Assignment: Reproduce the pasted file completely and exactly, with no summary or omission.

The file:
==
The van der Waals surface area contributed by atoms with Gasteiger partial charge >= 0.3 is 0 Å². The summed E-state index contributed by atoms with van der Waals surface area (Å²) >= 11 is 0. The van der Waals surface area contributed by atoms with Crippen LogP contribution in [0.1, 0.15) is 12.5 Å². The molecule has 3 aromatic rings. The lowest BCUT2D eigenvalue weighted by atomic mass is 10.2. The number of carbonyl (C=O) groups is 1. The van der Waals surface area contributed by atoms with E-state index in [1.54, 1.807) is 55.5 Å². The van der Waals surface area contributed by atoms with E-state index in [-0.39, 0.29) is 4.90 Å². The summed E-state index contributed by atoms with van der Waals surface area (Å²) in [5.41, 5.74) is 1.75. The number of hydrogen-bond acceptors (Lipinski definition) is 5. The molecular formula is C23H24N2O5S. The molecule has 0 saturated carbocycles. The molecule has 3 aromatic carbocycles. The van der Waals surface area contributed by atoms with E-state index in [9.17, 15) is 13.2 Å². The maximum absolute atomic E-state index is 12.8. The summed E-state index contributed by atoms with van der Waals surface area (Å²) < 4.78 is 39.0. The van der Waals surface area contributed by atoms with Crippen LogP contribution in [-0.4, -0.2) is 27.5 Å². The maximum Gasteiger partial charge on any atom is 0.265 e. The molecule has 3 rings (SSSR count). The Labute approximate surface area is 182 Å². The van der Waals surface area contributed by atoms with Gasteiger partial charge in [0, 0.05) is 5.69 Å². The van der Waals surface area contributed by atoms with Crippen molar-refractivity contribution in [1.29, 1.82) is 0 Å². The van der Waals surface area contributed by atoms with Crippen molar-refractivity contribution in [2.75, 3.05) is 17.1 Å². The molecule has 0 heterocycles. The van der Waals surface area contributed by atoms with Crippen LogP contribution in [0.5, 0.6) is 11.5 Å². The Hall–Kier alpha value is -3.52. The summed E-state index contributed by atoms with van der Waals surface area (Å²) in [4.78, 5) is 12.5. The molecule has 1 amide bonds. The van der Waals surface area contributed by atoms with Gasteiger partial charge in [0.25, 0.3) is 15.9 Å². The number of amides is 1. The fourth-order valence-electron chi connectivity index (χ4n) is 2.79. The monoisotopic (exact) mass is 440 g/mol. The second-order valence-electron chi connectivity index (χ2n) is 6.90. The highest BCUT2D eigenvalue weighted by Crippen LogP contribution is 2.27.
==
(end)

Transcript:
The van der Waals surface area contributed by atoms with Gasteiger partial charge >= 0.3 is 0 Å². The summed E-state index contributed by atoms with van der Waals surface area (Å²) >= 11 is 0. The van der Waals surface area contributed by atoms with Crippen LogP contribution in [0.1, 0.15) is 12.5 Å². The molecule has 3 aromatic rings. The lowest BCUT2D eigenvalue weighted by atomic mass is 10.2. The number of carbonyl (C=O) groups is 1. The van der Waals surface area contributed by atoms with E-state index in [1.54, 1.807) is 55.5 Å². The van der Waals surface area contributed by atoms with E-state index in [-0.39, 0.29) is 4.90 Å². The summed E-state index contributed by atoms with van der Waals surface area (Å²) in [5.41, 5.74) is 1.75. The number of hydrogen-bond acceptors (Lipinski definition) is 5. The molecular formula is C23H24N2O5S. The molecule has 0 saturated carbocycles. The molecule has 3 aromatic carbocycles. The van der Waals surface area contributed by atoms with E-state index in [9.17, 15) is 13.2 Å². The maximum absolute atomic E-state index is 12.8. The summed E-state index contributed by atoms with van der Waals surface area (Å²) < 4.78 is 39.0. The van der Waals surface area contributed by atoms with Crippen LogP contribution in [-0.4, -0.2) is 27.5 Å². The maximum Gasteiger partial charge on any atom is 0.265 e. The molecule has 3 rings (SSSR count). The Labute approximate surface area is 182 Å². The van der Waals surface area contributed by atoms with Gasteiger partial charge in [0, 0.05) is 5.69 Å². The van der Waals surface area contributed by atoms with Crippen molar-refractivity contribution in [1.29, 1.82) is 0 Å². The van der Waals surface area contributed by atoms with Crippen molar-refractivity contribution in [2.75, 3.05) is 17.1 Å². The molecule has 0 heterocycles. The van der Waals surface area contributed by atoms with Crippen LogP contribution in [0.5, 0.6) is 11.5 Å². The Hall–Kier alpha value is -3.52. The summed E-state index contributed by atoms with van der Waals surface area (Å²) in [4.78, 5) is 12.5. The molecule has 1 amide bonds. The van der Waals surface area contributed by atoms with Gasteiger partial charge in [0.25, 0.3) is 15.9 Å². The number of amides is 1. The fourth-order valence-electron chi connectivity index (χ4n) is 2.79. The monoisotopic (exact) mass is 440 g/mol. The second-order valence-electron chi connectivity index (χ2n) is 6.90. The highest BCUT2D eigenvalue weighted by Crippen LogP contribution is 2.27.